How Quickly Can Overseas Americans Be Vilified, Marginalized, and Abandoned? In Just Two Months!

A lot can happen in just two months.

In the two month period of March-April 2023, overseas Americans have been:

  • Vilified: by the Senate Finance Committee
  • Marginalized: by the IRS and others, and
  • Abandoned: by the U.S. Departments of State and Defense


A previous post on this website discusses a March, 2023 report issued by the Senate Finance Committee which paints dual citizenship as both a tool and an indicator of tax evasion. For the Senate Finance Committee, dual citizenship is not a fact of the modern world – a world in which citizenship is a human right. On the contrary, it is something nefarious and those who are dual citizens are likely concealing “offshore” bank accounts for the purpose of avoiding U.S. taxation.

Dual citizenship is highly common among overseas Americans: of the approximately 1,500 persons who participated in SEAT’s 2020-21 survey, 61% reported having dual citizenship, and 5% reported being a citizen of three or more countries.  Of the approximately 6,900 persons who particpated in Democrats Abroad’s 2022 survey, 57% reported having dual citizenship. The idea that overseas Americans – over half of whom are dual citizens – might need bank accounts in the countries where they live simply in order to live normal lives seems to not have occurred to the Senate Finance Committee (or, the Committee doesn’t care).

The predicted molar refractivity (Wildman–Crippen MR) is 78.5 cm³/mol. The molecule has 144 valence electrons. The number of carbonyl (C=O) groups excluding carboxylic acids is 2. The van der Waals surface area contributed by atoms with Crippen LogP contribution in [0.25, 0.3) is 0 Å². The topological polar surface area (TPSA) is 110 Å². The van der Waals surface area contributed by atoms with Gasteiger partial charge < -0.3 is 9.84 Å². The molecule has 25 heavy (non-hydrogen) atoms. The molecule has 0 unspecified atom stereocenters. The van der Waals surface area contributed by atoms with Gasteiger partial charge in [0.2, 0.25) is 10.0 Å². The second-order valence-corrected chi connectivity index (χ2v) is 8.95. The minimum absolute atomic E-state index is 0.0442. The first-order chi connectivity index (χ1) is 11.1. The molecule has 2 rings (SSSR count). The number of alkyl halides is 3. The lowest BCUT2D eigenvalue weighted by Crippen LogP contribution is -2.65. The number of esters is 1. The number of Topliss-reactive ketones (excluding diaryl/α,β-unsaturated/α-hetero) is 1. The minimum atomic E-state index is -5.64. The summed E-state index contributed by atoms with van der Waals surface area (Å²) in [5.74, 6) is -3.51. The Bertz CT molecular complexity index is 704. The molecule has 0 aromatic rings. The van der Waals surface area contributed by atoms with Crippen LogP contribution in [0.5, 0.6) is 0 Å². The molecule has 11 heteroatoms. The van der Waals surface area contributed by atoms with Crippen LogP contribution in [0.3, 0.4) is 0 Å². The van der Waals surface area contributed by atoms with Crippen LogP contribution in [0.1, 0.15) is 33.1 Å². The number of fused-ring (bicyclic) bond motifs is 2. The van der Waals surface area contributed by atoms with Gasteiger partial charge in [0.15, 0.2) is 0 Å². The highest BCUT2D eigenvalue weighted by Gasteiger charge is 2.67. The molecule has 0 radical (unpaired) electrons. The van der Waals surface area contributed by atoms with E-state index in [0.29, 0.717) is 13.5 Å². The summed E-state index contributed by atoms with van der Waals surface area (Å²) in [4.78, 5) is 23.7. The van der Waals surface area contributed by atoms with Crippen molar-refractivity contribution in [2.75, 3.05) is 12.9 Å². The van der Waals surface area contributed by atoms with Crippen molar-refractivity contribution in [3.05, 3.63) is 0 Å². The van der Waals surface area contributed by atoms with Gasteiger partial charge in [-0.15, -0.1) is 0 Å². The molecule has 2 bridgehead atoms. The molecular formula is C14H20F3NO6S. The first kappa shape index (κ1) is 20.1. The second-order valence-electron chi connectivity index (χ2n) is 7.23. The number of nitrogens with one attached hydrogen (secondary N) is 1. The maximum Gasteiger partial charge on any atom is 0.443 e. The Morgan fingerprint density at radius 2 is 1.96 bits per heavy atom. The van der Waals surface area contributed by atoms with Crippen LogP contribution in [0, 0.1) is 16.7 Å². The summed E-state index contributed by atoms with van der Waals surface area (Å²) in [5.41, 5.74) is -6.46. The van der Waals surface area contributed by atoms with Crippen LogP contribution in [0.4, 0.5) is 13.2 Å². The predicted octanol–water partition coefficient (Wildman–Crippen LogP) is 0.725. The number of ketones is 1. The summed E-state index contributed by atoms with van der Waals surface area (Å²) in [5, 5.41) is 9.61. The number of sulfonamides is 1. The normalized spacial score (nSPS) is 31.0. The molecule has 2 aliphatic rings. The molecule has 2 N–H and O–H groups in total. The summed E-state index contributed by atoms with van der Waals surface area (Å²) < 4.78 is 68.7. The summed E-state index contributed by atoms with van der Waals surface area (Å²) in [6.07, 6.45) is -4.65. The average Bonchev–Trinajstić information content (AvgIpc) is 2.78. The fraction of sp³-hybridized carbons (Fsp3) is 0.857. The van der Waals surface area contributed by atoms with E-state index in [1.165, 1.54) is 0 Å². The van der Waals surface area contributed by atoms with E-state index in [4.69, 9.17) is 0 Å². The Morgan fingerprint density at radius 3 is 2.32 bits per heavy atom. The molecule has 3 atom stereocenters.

SEAT as well as other organizations representing overseas Americans have on many occassions appealed to the Senate Finance Committee to understand and alleviate the problems overseas Americans face as a result of the extraterritorial application of U.S. taxation and banking policies. Rather than responding to their appeals, instead the Committee vilifies overseas Americans as likely tax cheats for no reason other than also being a citizen of another country.



In March 2023 the IRS posted on its website a working paper entitled “The Offshore World According to FATCA: New Evidence on the Foreign Wealth of U.S. Households.”

The Paper is authored by a team of six economists: Niels Johannesen of the University of Copenhagen, Daniel Reck of the University of Maryland, Max Risch of Carnegie Mellon University, Joel Slemrod of the University of Michigan, and John Guyton and Patrick Langetieg of the IRS.

The Paper seeks to use account-level information reported to the IRS by foreign financial institutions pursuant to the Foreign Account Tax Compliance Act (FATCA) to “produce new evidence on the foreign financial wealth of U.S. households.”

Based upon the IRS and other data they reviewed, the Paper’s authors draw a crucial distinction among persons who hold “offshore wealth.” On the one hand, there are “sophisticated global investors,” and on the other hand, there are “Americans with close ties to specific foreign countries.” The latter, the authors explain, are either Americans living overseas or recent immigrants to the United States.

For the authors, the two groups of persons bear little relation to each other. The first group – sophisticated global investors – hold a particularly high share of their assets indirectly through partnerships and in countries reputed to be tax havens (such as the Cayman Islands). The accounts have relatively high balances. In contrast, the second group – overseas Americans and recent immigrants to the United States – hold their accounts directly, as individuals. They hold the accounts not in tax havens but in the countries where they live, where they used to live, or with which they otherwise have close contacts. The accounts have relatively low balances.

The authors make this observation:

[Our research] suggests that while the tax revenue effects of FATCA may target the very top of the income distribution, any compliance costs attributable to FATCA will fall on a wider set of taxpayers located throughout the income distribution.